Upon his return, Rypien found it tough to get back into the line up full time. he managed 1 more career point after that, in a game vs. the Ottawa Senators on a Tanner Glass goal. On November 17th, 2010, Rick would play what most didnt realize at the time, his last NHL game against Sidney Crosby (whom he had 3 partial or full shifts against that game) & the Pittsburgh Penguins. He only had 3:50 of ice time in the game, and afterwards was given a 2nd leave of absence from the team for personal reasons. It was at this time that media and fans really started to wonder & worry about Ricks personal health. It was his 2nd leave of absence from a game he seemingly loved, this 1 was following an issue where he abused a fan. Lots of rumours were swirling of what his "issue" was. Some thinking drugs, others thinking emotional. Till this day, no one from the organization or Rick himself has said exactly what it was.
In March, he returned to hockey. He reported to the Manitoba Moose for conditioning. The NHL even helped with his return, giving the team a pass on the mandatory 2 week conditioning stint rule. This allowed the team to keep him with the Moose. It gave the team some salary help, it gave Rick a stable place to play and get his game back on track. It seemed like a good fit. On May 1st, 2011, Rick Rypien played his last pro game. A playoff match in round 2 of the AHL playoffs for the Manitoba Moose against the Hamilton Bulldogs.
As an unrestricted free agent for the 2011-12 season there was lots of potential for Rick's future. On the 2nd day of UFA season, he signed with the Winnipeg Jets. Showing his commitment & appreciation to owners of the team, who previously owned the Manitoba Moose, the team that gave him his 1st pro chance. Unfortunately for Jets fans, they will never get to see what Ripper could do on the ice for their team.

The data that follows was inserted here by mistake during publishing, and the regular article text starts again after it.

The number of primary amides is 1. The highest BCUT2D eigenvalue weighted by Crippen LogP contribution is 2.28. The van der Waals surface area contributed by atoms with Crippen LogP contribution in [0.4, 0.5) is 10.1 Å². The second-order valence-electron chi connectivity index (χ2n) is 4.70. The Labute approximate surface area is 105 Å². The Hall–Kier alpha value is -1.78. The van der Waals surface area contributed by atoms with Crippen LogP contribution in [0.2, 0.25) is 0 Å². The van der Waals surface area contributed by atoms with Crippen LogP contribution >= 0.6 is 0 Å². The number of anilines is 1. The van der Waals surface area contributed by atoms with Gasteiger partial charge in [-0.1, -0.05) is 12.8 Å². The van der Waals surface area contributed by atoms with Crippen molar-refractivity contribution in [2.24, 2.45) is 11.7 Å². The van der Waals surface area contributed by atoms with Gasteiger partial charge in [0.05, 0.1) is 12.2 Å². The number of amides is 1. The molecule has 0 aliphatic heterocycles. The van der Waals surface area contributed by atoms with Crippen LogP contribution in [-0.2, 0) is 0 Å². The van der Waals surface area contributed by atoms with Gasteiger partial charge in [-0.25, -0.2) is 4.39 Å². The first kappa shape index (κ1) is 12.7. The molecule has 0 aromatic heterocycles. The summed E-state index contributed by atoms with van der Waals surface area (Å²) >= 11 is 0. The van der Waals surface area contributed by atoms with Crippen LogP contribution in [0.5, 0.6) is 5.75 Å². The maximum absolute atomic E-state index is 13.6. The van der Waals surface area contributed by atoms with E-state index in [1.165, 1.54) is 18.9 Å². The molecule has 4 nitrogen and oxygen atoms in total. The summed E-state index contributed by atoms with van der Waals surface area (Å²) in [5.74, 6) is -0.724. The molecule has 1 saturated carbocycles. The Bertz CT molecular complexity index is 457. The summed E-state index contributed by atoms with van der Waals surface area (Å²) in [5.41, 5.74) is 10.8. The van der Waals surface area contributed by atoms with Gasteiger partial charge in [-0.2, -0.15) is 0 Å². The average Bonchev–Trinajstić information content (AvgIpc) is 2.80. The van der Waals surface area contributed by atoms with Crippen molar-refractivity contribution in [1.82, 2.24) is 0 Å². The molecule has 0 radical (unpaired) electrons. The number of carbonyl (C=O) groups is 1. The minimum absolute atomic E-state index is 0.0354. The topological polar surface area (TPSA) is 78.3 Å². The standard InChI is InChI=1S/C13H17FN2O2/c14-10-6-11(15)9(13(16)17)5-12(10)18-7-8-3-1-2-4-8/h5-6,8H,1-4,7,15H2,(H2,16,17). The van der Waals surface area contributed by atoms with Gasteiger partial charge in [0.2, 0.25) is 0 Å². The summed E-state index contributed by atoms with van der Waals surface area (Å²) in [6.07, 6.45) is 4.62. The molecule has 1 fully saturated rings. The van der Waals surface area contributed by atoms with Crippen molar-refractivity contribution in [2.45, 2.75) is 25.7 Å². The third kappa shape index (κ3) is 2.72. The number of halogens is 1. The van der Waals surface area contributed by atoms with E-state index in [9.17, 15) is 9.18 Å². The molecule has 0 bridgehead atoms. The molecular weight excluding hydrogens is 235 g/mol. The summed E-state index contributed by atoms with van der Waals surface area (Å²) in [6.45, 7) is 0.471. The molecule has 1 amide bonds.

It hurts to know on a personal level that a guy I saw quite a few time, who was always personable, friendly and even a couple times, joking with us was suffering so much. He twice tried to deal with his issues at the risk of jeopardizing his career. Luckily, the team stood behind him and gave him the room they hoped he needed. Somehow, with all this support & help, it wasnt enough.
I realize this is reading more like a novel. I meant for this originally to just be a quick couple paragraphs & a thank you to Rick for all he did with our team & how he treated the fans off the ice. But I just kept writing more & more, because his story is just so hopefull & heartbreaking.
I got to see Rick play a couple times. Oddly, I only ever had 3 shots of him (that I am aware of). Only 1 in game shot, and a couple of him stretching in warm up. I added those in to the pics below.
This evening, just hours after the news of his death, some fans went to Rogers Arena and started a tribute to honour & remember him. I walked by there around midnight. maybe only a couple hours after the monument had been created. Several written messages adorned a pillar on the grounds of his NHL home. Some tea-candles had been placed in a pattern to read "R37R", his intiails, surrounding his jersey number. I am sure by the time I get back there later today, it will be a much larger tribute.
Rick, I wish someone could have found a way to make you happy, to make all the personal issues you were dealing with seem easier to deal with. My condolences to the Rypien family, to Ricks friends, and of course the rest of his fans who are saddened by this terrible loss.
EDIT - It has been brought to my attention there is a planned "celebration" of Rick's life & career for 2 PM, Wednesday August 17th, 2011 outside Rogers Arena. If you can make it, I suggest going.